Now, as the host of Chef AF, Chef Berman will have the chance to get his peers to “talk shop,” as he likes to say, in order to help other chefs and restaurant industry professionals navigate the wonderful yet complex kitchen life.

Chef AF, It’s All Food! is officially launching on Foodable Network today and it will soon be available in iTunes, Google Play and Spotify and other podcast listening platforms.

Listen to the first episode above to meet Berman and learn what you can expect to get from this new podcast!

Will the Cannabis Boom Expand to These States After the Midterms?

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Today, voters in four states will vote on ballots with medicinal and recreational cannabis initiatives. Both North Dakota and Michigan has legislation on ballots that could pass cannabis recreationally, while Utah and Missouri could pass cannabis for medical use.

"These are the four states that will vote on 6 November. If they pass in Michigan and North Dakota, 1 in 4 Americans will have legal access to weed. Meanwhile, if Utah and Missouri pass their ballots, medical marijuana will accessible in over 50% of all states," writes "The Guardian."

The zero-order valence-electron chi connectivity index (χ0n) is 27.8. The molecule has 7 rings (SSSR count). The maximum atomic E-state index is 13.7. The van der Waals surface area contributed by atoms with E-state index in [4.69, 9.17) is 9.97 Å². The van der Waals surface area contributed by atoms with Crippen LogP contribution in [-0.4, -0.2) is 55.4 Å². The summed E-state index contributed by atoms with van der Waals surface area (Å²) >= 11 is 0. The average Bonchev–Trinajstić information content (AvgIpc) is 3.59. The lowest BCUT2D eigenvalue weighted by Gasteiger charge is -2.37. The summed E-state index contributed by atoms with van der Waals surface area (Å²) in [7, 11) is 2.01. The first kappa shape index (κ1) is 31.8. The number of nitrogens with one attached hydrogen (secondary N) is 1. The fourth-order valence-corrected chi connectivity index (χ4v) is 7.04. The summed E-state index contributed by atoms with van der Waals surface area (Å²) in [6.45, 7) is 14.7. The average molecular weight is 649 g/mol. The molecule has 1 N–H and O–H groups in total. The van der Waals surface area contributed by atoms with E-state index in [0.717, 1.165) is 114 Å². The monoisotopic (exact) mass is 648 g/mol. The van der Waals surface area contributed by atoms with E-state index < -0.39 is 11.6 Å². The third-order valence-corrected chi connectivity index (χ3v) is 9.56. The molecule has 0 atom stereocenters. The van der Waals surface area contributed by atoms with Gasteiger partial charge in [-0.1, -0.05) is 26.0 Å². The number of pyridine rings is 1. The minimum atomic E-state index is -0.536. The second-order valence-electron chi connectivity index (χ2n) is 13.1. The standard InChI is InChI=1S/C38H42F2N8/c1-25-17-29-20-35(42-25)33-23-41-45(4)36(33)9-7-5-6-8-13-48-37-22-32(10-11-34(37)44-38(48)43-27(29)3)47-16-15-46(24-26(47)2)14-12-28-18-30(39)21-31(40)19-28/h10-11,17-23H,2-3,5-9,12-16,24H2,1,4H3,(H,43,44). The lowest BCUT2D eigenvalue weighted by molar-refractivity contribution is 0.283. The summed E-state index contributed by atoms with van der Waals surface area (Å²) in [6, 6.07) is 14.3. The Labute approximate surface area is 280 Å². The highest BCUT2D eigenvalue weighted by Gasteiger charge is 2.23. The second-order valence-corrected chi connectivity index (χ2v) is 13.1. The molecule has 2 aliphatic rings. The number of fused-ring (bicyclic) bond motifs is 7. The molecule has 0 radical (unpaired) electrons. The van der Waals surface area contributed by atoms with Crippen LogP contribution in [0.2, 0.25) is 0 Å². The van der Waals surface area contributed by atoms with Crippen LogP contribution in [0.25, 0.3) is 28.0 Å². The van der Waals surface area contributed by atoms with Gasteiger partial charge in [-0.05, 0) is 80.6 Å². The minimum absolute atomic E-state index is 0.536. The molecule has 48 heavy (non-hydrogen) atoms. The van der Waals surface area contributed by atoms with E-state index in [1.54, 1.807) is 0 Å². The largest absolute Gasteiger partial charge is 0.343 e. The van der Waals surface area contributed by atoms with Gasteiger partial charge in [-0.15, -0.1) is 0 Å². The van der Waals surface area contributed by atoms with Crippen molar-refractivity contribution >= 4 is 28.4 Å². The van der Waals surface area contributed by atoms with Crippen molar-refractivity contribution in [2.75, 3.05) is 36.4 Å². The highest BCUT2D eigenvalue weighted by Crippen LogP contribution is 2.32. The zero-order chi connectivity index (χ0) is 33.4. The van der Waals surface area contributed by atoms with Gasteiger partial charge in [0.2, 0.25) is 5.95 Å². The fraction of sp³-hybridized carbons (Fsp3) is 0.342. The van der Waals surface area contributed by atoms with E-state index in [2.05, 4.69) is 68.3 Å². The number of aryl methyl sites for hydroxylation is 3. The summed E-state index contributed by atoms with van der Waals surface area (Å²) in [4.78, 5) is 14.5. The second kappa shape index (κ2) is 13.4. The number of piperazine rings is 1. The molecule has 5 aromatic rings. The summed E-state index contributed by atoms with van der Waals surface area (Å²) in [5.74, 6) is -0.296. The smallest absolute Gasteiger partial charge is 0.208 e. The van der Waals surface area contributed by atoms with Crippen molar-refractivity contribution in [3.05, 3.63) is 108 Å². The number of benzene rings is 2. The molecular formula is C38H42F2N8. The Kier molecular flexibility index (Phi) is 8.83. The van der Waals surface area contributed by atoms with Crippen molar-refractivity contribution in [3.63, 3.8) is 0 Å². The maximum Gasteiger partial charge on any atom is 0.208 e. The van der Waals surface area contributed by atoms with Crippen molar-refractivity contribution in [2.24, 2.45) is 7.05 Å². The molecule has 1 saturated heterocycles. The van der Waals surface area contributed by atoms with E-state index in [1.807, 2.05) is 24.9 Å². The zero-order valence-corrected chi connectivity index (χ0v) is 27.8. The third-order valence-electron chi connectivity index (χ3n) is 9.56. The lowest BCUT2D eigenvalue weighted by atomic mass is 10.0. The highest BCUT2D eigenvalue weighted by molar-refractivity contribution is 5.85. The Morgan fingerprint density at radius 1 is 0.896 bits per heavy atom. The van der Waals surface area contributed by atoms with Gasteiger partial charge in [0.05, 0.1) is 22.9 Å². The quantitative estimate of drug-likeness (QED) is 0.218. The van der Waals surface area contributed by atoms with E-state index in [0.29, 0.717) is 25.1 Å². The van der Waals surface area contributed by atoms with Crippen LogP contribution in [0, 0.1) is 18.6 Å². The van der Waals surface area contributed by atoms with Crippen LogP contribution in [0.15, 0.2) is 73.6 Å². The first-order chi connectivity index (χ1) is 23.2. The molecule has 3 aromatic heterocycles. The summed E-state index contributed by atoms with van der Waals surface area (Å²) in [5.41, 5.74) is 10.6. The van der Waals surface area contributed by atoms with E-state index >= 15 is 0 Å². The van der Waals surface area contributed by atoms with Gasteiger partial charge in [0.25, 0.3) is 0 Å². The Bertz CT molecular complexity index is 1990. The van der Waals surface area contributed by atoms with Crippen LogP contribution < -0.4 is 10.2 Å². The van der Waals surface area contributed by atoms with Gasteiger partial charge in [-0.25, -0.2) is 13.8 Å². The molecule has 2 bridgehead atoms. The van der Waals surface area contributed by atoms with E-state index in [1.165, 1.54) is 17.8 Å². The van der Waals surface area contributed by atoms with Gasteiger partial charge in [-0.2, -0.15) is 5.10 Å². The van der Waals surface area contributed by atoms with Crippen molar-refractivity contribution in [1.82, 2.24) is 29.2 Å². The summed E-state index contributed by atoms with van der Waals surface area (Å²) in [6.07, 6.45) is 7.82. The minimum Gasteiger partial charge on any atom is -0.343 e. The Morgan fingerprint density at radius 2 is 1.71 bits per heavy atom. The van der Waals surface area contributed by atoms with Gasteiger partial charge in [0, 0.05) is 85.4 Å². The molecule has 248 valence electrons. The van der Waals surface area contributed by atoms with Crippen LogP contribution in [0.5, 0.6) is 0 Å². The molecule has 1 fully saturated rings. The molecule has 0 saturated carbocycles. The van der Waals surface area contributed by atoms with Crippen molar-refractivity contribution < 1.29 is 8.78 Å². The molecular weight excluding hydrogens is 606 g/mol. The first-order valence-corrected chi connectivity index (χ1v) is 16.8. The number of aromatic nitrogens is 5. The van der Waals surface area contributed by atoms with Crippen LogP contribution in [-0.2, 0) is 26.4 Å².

All legislation on cannabis legalization being voted on today are expected to pass.

So far, there are nine states where cannabis is legal and then 22 states where cannabis can be prescribed to patients for medical conditions.

In 1996, California was the first state to legalize medical marijuana. In 2012, Colorado and Washington pass legislation that made cannabis legal recreationally. Cannabis became legal in Alaska, Oregon, and D.C. in 2014.

Then in 2016, state marijuana legalization laws passed in California, Maine, Massachusetts, Nevada, and Vermont.

These legislations have ignited a cannabis dining movement. Fine dining chefs in California cities like Los Angeles and San Francisco are now incorporating cannabis into their menus. California's wine country is also gearing up to embrace cannabis wine infusions.